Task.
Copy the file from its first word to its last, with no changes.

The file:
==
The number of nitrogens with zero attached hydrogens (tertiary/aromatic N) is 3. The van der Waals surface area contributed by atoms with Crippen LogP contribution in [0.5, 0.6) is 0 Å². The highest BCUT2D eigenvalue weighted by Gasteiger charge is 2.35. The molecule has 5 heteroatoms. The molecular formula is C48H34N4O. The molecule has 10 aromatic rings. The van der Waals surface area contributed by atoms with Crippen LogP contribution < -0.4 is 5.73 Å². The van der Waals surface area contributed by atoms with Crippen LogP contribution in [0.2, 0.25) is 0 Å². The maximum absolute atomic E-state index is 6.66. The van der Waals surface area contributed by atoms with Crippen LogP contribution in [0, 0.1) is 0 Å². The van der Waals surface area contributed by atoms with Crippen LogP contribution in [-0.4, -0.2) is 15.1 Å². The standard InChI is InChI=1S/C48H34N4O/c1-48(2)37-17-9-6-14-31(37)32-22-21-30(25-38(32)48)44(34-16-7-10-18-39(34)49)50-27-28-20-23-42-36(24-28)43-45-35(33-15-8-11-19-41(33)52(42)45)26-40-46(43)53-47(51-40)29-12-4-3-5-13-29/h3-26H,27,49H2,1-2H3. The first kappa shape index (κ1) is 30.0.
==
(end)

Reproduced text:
The number of nitrogens with zero attached hydrogens (tertiary/aromatic N) is 3. The van der Waals surface area contributed by atoms with Crippen LogP contribution in [0.5, 0.6) is 0 Å². The highest BCUT2D eigenvalue weighted by Gasteiger charge is 2.35. The molecule has 5 heteroatoms. The molecular formula is C48H34N4O. The molecule has 10 aromatic rings. The van der Waals surface area contributed by atoms with Crippen LogP contribution < -0.4 is 5.73 Å². The van der Waals surface area contributed by atoms with Crippen LogP contribution in [0.2, 0.25) is 0 Å². The maximum absolute atomic E-state index is 6.66. The van der Waals surface area contributed by atoms with Crippen LogP contribution in [0, 0.1) is 0 Å². The van der Waals surface area contributed by atoms with Crippen LogP contribution in [-0.4, -0.2) is 15.1 Å². The standard InChI is InChI=1S/C48H34N4O/c1-48(2)37-17-9-6-14-31(37)32-22-21-30(25-38(32)48)44(34-16-7-10-18-39(34)49)50-27-28-20-23-42-36(24-28)43-45-35(33-15-8-11-19-41(33)52(42)45)26-40-46(43)53-47(51-40)29-12-4-3-5-13-29/h3-26H,27,49H2,1-2H3. The first kappa shape index (κ1) is 30.0.